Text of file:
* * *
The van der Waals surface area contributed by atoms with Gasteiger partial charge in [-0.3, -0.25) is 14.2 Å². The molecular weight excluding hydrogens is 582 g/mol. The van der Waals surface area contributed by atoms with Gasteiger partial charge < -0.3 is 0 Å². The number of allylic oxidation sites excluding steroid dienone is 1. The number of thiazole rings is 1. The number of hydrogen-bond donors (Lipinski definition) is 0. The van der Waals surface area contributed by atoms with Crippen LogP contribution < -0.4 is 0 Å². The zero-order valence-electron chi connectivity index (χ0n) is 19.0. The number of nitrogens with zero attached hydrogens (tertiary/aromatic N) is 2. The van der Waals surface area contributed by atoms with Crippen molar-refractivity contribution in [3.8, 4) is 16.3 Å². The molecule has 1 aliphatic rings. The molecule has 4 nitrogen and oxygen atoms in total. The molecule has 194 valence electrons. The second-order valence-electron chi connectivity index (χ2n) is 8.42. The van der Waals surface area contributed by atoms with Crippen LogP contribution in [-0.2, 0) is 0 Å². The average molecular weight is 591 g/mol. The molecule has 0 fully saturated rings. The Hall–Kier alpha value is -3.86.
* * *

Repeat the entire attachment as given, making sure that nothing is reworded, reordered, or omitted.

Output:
The van der Waals surface area contributed by atoms with Gasteiger partial charge in [-0.3, -0.25) is 14.2 Å². The molecular weight excluding hydrogens is 582 g/mol. The van der Waals surface area contributed by atoms with Gasteiger partial charge < -0.3 is 0 Å². The number of allylic oxidation sites excluding steroid dienone is 1. The number of thiazole rings is 1. The number of hydrogen-bond donors (Lipinski definition) is 0. The van der Waals surface area contributed by atoms with Crippen LogP contribution < -0.4 is 0 Å². The zero-order valence-electron chi connectivity index (χ0n) is 19.0. The number of nitrogens with zero attached hydrogens (tertiary/aromatic N) is 2. The van der Waals surface area contributed by atoms with Crippen molar-refractivity contribution in [3.8, 4) is 16.3 Å². The molecule has 1 aliphatic rings. The molecule has 4 nitrogen and oxygen atoms in total. The molecule has 194 valence electrons. The second-order valence-electron chi connectivity index (χ2n) is 8.42. The van der Waals surface area contributed by atoms with Crippen LogP contribution in [-0.2, 0) is 0 Å². The average molecular weight is 591 g/mol. The molecule has 0 fully saturated rings. The Hall–Kier alpha value is -3.86.